California, US: In order to monitor changes in the growth of tumors under the skin, a small, autonomous device with a stretchable and flexible sensor has been designed by the Bao Group of Stanford University experts.
The battery-powered, non-invasive device has a sensitivity of one-hundredth of a millimeter and is capable of wirelessly transmitting data to a smartphone app in real-time (10 micrometers).
Bao Group claims that their FAST instrument, which stands for “Flexible Standalone Sensor That Measures Tumors,” is an entirely new, quick, inexpensive, and precise method of determining the effectiveness of cancer medications. The innovation could open the door for creative new approaches to treating cancer on a larger scale. The results of the study have just been released in the journal Science Achievements.
Researchers test thousands of potential cancer medications on mice each year that have subcutaneous tumors. Since techniques to measure tumor regression following drug treatment require weeks to read a response, few new treatments reach patients, and the process of researching new drugs is lengthy. Drug screening is difficult and time-consuming because of the biological diversity inherent in tumors, the limitations of current assessment techniques, and the small sample sizes that are typically used.
Mr. Alex Abramson, the study’s main author and a recent postdoctoral researcher in the lab of Zhennan Bao, the CC Li Professor of Chemical Engineering at the Stanford School of Engineering, remarked that “in some cases, the tumors under observation need to be measured manually with a caliper.”
It is not ideal to employ forceps that resemble metal calipers to measure soft tissue, and radiological methods cannot give the continuous data required for real-time evaluation. While caliper and bioluminescence measures frequently require week-long follow-up periods to interpret changes in tumor growth, FAST can detect changes in tumor volume on a minute timescale.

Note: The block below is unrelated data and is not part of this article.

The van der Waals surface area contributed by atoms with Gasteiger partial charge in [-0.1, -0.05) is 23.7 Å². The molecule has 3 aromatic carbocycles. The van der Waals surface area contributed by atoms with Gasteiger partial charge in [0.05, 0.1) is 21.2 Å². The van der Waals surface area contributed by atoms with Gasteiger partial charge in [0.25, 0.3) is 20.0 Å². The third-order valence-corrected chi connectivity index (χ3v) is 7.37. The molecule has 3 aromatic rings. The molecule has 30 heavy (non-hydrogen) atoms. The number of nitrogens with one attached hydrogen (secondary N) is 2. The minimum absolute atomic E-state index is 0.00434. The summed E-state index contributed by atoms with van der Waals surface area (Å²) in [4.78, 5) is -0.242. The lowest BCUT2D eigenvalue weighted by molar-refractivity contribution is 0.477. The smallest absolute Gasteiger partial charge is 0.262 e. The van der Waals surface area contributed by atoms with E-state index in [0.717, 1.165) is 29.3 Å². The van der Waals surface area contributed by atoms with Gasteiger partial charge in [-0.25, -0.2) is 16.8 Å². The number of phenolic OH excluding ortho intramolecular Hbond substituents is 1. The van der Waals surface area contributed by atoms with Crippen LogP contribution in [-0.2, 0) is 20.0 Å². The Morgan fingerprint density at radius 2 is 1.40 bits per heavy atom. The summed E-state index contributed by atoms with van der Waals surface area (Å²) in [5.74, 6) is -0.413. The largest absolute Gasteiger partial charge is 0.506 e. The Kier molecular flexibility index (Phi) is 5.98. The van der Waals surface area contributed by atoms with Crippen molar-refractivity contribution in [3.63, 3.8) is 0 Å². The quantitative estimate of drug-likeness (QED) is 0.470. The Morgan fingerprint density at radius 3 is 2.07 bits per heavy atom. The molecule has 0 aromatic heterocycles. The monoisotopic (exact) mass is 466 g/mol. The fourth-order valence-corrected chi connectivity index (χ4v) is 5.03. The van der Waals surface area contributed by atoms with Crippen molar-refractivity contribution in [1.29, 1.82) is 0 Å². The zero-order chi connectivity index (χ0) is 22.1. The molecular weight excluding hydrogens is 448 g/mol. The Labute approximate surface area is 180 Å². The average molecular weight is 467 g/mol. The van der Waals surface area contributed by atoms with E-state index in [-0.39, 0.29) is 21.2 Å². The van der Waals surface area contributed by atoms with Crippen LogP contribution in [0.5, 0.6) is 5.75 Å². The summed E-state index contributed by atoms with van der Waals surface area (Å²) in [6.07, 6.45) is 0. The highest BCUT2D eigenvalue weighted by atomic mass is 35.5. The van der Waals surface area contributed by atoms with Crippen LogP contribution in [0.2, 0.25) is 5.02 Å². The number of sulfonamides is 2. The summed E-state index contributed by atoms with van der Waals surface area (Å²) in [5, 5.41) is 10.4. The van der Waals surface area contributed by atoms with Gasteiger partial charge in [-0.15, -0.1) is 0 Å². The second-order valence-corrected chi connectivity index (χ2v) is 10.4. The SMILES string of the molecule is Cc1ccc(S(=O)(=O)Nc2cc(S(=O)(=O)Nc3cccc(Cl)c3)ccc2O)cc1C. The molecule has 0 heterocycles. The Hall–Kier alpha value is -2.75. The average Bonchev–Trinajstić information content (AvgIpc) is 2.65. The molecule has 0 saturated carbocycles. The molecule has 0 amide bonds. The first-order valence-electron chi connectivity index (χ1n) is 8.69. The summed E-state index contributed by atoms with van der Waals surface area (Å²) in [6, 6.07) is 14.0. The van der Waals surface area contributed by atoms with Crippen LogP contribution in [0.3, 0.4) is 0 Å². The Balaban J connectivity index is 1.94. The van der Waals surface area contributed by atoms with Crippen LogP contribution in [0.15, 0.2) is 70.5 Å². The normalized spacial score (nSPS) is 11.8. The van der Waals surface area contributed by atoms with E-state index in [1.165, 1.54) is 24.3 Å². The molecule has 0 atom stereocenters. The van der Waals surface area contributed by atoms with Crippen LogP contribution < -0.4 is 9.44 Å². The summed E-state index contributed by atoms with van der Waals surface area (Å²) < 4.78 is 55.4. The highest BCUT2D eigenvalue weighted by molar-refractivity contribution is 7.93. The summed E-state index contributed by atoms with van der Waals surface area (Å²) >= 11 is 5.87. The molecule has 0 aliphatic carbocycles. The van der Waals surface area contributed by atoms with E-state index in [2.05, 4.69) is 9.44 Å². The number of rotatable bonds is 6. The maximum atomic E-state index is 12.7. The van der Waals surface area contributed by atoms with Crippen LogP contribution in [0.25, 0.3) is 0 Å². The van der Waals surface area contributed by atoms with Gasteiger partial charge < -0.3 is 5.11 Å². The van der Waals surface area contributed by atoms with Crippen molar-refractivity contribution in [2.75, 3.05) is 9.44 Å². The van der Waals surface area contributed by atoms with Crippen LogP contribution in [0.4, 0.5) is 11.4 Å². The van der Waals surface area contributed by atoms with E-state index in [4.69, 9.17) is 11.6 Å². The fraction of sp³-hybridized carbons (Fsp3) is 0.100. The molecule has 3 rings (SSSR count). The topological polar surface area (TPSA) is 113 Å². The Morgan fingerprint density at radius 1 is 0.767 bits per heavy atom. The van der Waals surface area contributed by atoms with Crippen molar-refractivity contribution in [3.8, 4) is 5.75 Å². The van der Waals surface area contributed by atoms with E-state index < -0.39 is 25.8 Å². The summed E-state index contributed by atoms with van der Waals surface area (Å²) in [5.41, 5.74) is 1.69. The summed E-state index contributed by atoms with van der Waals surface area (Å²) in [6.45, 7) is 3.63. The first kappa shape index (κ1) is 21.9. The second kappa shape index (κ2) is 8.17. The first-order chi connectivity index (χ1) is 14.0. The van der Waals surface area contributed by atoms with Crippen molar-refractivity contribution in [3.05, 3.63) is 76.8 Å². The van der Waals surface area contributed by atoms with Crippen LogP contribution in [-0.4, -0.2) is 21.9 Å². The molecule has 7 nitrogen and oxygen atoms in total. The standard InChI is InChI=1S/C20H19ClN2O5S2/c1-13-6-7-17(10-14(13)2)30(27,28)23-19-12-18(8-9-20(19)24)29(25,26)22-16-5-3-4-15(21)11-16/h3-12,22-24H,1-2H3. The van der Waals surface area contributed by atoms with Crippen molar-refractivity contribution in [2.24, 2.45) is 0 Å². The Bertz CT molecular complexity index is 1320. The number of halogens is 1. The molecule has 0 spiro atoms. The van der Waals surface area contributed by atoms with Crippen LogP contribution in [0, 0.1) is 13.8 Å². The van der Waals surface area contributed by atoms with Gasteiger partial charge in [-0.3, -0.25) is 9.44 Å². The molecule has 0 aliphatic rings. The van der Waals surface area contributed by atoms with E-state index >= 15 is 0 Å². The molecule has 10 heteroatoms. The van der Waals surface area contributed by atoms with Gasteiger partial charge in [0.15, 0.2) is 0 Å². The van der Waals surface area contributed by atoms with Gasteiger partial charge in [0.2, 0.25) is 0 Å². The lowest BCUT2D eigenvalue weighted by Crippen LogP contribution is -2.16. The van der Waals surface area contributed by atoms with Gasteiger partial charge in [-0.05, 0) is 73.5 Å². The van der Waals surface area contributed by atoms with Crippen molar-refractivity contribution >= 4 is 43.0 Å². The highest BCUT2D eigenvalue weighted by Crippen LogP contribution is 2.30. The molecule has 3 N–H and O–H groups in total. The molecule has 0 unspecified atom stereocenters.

FAST- The latest advancement in Oncology
The FAST sensor is made of a stretchable, skin-like polymer that is flexible and coated in gold. Mr. Yasir Khan and Mr. Naoji Matsuhisa, co-authors and former Ph.D. students, created a compact electronic backpack that includes this sensor. The apparatus detects the membrane’s stress, or how much it stretches or contracts, and sends this information to a smartphone. Potential therapies linked to tumor size regression can be swiftly and accurately disregarded as ineffective or accelerated for further investigation using the FAST backpack.
The researchers claim that the novel technology delivers at least three noteworthy advancements based on the mouse tests. Due to the sensor’s physical attachment to the mouse and its continued presence there throughout the experiment, the device offers first and foremost continuous monitoring. Second, the flexible sensor can assess shape changes that are challenging to detect with existing techniques because it can wrap around the tumor. Third, FAST is non-intrusive and autonomous. Unlike a Band-Aid, it is affixed to the skin, powered by a battery, and linked to a wireless network. After the sensor is installed, scientists don’t need to actively handle the mice because they may wander about freely without tripping over the device or wires. FAST packs may be put together for around $60, are reusable, and take only a few minutes to attach to a mouse.
FAST is designed as a skin-like polymer covered with a layer of gold, which when stretched causes minute fissures that alter the material’s electrical conductivity. Stretching the material will result in more cracks, which will increase the electrical resistance in the sensor. The compression promotes conductivity by bringing the cracks back into contact.
Mr. Abramson and co-author Mr. Matsuhisa, Associate University of Tokyo, talked about how changes in size and volume can be used to measure how cracks spread and how conductivity changes exponentially.
The concern that the sensor would obstruct measurements by applying too much pressure to the tumor and crushing it was one obstacle the researchers had to get past. To reduce this risk, they made the sensor as elastic and flexible as the skin itself by carefully matching the mechanical properties of the flexible material to those of the skin.
Mr. Abramson pointed out that, “It’s a deceptively simple design, but these inherent benefits should be of great interest to the pharmaceutical and oncology communities. FAST can significantly speed up, automate, and reduce the cost of the cancer therapy screening process.”